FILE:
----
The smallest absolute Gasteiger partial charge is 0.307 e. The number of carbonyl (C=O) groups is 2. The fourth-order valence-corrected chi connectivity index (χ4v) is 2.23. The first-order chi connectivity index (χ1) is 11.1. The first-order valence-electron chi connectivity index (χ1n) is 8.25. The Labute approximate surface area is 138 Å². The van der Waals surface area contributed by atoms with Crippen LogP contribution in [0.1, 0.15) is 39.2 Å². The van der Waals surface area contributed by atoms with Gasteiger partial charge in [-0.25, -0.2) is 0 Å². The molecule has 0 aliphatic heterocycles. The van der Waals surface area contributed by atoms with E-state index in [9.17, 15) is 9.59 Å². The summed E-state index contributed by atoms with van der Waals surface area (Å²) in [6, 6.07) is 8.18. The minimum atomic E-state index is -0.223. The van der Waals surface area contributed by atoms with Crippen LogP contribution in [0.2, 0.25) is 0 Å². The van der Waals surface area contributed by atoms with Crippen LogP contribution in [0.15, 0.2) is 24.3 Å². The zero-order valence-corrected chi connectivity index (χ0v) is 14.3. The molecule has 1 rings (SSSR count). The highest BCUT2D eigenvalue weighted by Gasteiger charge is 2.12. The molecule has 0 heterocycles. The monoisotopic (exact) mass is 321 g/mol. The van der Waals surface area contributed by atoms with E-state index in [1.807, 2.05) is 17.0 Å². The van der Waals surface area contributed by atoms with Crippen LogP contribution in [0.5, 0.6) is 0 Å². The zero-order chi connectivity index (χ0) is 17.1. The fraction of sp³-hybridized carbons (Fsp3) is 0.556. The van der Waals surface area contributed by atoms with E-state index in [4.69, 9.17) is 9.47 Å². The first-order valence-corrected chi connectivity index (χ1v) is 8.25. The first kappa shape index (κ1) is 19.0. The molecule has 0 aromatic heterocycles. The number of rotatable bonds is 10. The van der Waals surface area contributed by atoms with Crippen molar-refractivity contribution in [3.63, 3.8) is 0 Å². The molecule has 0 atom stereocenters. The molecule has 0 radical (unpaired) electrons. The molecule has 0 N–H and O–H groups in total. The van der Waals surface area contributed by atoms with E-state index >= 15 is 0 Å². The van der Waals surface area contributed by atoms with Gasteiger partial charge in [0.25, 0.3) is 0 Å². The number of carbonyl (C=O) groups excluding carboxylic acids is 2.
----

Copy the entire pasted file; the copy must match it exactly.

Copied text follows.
The smallest absolute Gasteiger partial charge is 0.307 e. The number of carbonyl (C=O) groups is 2. The fourth-order valence-corrected chi connectivity index (χ4v) is 2.23. The first-order chi connectivity index (χ1) is 11.1. The first-order valence-electron chi connectivity index (χ1n) is 8.25. The Labute approximate surface area is 138 Å². The van der Waals surface area contributed by atoms with Crippen LogP contribution in [0.1, 0.15) is 39.2 Å². The van der Waals surface area contributed by atoms with Gasteiger partial charge in [-0.25, -0.2) is 0 Å². The molecule has 0 aliphatic heterocycles. The van der Waals surface area contributed by atoms with E-state index in [9.17, 15) is 9.59 Å². The summed E-state index contributed by atoms with van der Waals surface area (Å²) in [6, 6.07) is 8.18. The minimum atomic E-state index is -0.223. The van der Waals surface area contributed by atoms with Crippen LogP contribution in [0.2, 0.25) is 0 Å². The van der Waals surface area contributed by atoms with Crippen LogP contribution in [0.15, 0.2) is 24.3 Å². The zero-order valence-corrected chi connectivity index (χ0v) is 14.3. The molecule has 1 rings (SSSR count). The highest BCUT2D eigenvalue weighted by Gasteiger charge is 2.12. The molecule has 0 heterocycles. The monoisotopic (exact) mass is 321 g/mol. The van der Waals surface area contributed by atoms with E-state index in [1.807, 2.05) is 17.0 Å². The van der Waals surface area contributed by atoms with Crippen LogP contribution in [0.5, 0.6) is 0 Å². The zero-order chi connectivity index (χ0) is 17.1. The fraction of sp³-hybridized carbons (Fsp3) is 0.556. The van der Waals surface area contributed by atoms with E-state index in [4.69, 9.17) is 9.47 Å². The first-order valence-corrected chi connectivity index (χ1v) is 8.25. The first kappa shape index (κ1) is 19.0. The molecule has 0 aromatic heterocycles. The number of rotatable bonds is 10. The van der Waals surface area contributed by atoms with Crippen molar-refractivity contribution in [3.63, 3.8) is 0 Å². The molecule has 0 atom stereocenters. The molecule has 0 radical (unpaired) electrons. The molecule has 0 N–H and O–H groups in total. The van der Waals surface area contributed by atoms with E-state index >= 15 is 0 Å². The van der Waals surface area contributed by atoms with Gasteiger partial charge in [0.25, 0.3) is 0 Å². The number of carbonyl (C=O) groups excluding carboxylic acids is 2.